Object Detection: You would write and train a human interaction model to detect your fixture and humans, and to differentiate customers from associates.
Object Tracking: You would implement the tracking function to follow unique customers around the store once they had been detected and record details of interactions they had with the display.
Object Counting: Object detection enables the counting of individual objects in a designated class, such as counting people or counting specific products.
With a combination of computer vision primitives, the retailer could analyze the effectiveness of store displays by counting the number of customers who pause in front of the display, the amount of time spent looking at the product or communications, and ultimately, whether that product is placed in the shopping cart and purchased.
IoT embedded devices are already used as either primary or supplementary eyes for everything from driverless cars and traffic monitoring to smart cities and transportation centers. Object detection is useful for applications in various industries: Retail, Security, Agriculture, Healthcare, and Manufacturing.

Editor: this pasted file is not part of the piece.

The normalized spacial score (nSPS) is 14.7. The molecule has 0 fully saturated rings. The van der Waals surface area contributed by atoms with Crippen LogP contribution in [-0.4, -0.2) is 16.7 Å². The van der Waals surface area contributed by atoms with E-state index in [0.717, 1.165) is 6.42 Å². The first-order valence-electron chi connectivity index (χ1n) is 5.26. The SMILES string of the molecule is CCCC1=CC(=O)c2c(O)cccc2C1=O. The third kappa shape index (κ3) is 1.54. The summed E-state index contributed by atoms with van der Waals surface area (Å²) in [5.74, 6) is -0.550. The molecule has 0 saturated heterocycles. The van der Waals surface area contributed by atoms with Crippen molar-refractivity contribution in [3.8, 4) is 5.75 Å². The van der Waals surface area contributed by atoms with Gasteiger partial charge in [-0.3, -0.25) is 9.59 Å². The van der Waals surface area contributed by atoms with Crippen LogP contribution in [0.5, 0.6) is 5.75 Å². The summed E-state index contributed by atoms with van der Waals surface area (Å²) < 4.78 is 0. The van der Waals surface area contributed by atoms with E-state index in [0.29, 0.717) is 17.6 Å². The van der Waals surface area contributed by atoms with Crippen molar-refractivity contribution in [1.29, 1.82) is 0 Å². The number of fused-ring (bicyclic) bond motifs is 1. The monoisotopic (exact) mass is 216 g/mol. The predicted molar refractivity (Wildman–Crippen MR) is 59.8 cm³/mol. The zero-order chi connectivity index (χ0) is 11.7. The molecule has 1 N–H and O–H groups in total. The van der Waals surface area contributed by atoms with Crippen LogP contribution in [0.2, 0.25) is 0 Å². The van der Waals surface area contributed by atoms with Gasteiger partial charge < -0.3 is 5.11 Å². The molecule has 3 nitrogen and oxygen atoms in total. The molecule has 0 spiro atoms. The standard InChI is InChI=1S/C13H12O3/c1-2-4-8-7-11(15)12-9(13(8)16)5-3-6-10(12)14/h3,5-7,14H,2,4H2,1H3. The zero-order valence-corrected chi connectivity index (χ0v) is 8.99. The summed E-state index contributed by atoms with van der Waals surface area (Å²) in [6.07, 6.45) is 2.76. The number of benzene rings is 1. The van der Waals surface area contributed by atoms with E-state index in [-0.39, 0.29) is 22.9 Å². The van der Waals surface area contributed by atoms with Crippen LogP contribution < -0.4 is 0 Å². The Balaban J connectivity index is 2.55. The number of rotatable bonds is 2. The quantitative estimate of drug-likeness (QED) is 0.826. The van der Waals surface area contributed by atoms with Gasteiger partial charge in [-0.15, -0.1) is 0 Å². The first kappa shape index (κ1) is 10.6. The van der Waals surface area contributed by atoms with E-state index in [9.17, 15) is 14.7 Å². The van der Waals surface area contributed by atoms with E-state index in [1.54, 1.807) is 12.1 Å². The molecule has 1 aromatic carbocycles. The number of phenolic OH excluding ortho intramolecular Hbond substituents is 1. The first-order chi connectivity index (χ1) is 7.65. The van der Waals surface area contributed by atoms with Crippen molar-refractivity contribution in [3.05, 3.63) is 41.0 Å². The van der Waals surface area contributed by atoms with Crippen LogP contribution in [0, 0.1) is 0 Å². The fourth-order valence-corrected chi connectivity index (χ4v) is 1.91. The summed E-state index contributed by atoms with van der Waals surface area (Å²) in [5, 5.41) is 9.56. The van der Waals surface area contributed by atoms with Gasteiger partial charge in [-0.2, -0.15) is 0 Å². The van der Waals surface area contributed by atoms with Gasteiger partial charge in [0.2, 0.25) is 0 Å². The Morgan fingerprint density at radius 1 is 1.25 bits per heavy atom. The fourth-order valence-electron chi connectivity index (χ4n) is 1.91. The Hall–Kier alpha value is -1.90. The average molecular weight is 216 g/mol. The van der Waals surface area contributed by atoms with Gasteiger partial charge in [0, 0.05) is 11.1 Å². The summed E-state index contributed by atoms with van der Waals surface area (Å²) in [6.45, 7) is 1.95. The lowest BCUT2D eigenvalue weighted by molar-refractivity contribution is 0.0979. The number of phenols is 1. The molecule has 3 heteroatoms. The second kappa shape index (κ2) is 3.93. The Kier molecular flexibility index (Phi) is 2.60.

Now that object detection is catching up with humans in terms of accuracy and speed, now is the time for deep learning computer vision AI to be put in the hands of everyday developers. The tools are there, the processing is affordable and the value is just waiting to be added to existing architectures.
You might be surprised at the extent to which some of your current cameras and devices can incorporate artificial intelligence, even if they're in resource-constrained, low-power environments without net connectivity or access to cloud computing.